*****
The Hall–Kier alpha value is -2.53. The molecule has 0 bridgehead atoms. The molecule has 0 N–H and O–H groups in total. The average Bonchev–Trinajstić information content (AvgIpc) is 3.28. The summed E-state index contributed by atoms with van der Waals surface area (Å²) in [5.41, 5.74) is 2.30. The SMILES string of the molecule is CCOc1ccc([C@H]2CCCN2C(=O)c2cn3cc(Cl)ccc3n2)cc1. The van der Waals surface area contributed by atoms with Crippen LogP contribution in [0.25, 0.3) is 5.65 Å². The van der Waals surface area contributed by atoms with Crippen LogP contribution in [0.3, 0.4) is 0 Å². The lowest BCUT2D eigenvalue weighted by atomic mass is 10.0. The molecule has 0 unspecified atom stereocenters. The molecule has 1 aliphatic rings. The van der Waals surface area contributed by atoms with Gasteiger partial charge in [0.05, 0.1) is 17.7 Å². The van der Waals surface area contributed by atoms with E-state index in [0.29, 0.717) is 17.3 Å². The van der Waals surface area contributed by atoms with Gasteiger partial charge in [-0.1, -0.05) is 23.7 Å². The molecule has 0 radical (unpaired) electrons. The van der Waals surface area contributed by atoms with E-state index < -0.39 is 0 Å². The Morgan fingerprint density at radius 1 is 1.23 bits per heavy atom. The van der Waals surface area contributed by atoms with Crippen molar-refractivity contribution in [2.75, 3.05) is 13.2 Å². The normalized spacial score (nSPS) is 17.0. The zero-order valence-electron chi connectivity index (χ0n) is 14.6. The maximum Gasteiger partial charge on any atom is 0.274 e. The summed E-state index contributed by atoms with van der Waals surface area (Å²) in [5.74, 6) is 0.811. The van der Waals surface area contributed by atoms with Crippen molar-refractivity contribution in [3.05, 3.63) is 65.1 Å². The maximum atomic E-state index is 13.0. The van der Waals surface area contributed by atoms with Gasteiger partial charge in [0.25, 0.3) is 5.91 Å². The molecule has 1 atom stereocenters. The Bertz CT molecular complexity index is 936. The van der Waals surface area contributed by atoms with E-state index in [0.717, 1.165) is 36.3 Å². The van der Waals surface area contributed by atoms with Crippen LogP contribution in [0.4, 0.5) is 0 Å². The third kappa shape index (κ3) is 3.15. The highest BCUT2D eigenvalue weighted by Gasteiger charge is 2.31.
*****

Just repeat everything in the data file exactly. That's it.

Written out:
The Hall–Kier alpha value is -2.53. The molecule has 0 bridgehead atoms. The molecule has 0 N–H and O–H groups in total. The average Bonchev–Trinajstić information content (AvgIpc) is 3.28. The summed E-state index contributed by atoms with van der Waals surface area (Å²) in [5.41, 5.74) is 2.30. The SMILES string of the molecule is CCOc1ccc([C@H]2CCCN2C(=O)c2cn3cc(Cl)ccc3n2)cc1. The van der Waals surface area contributed by atoms with Crippen LogP contribution in [0.25, 0.3) is 5.65 Å². The van der Waals surface area contributed by atoms with Crippen LogP contribution in [0.3, 0.4) is 0 Å². The lowest BCUT2D eigenvalue weighted by atomic mass is 10.0. The molecule has 0 unspecified atom stereocenters. The molecule has 1 aliphatic rings. The van der Waals surface area contributed by atoms with Gasteiger partial charge in [0.05, 0.1) is 17.7 Å². The van der Waals surface area contributed by atoms with E-state index in [0.29, 0.717) is 17.3 Å². The van der Waals surface area contributed by atoms with Gasteiger partial charge in [-0.1, -0.05) is 23.7 Å². The molecule has 0 radical (unpaired) electrons. The van der Waals surface area contributed by atoms with E-state index < -0.39 is 0 Å². The Morgan fingerprint density at radius 1 is 1.23 bits per heavy atom. The van der Waals surface area contributed by atoms with Crippen molar-refractivity contribution in [2.75, 3.05) is 13.2 Å². The normalized spacial score (nSPS) is 17.0. The zero-order valence-electron chi connectivity index (χ0n) is 14.6. The maximum Gasteiger partial charge on any atom is 0.274 e. The summed E-state index contributed by atoms with van der Waals surface area (Å²) in [5.74, 6) is 0.811. The van der Waals surface area contributed by atoms with Crippen molar-refractivity contribution in [3.05, 3.63) is 65.1 Å². The maximum atomic E-state index is 13.0. The van der Waals surface area contributed by atoms with Gasteiger partial charge in [0.25, 0.3) is 5.91 Å². The molecule has 1 atom stereocenters. The Bertz CT molecular complexity index is 936. The van der Waals surface area contributed by atoms with E-state index in [0.717, 1.165) is 36.3 Å². The van der Waals surface area contributed by atoms with Crippen LogP contribution in [0.4, 0.5) is 0 Å². The third kappa shape index (κ3) is 3.15. The highest BCUT2D eigenvalue weighted by Gasteiger charge is 2.31.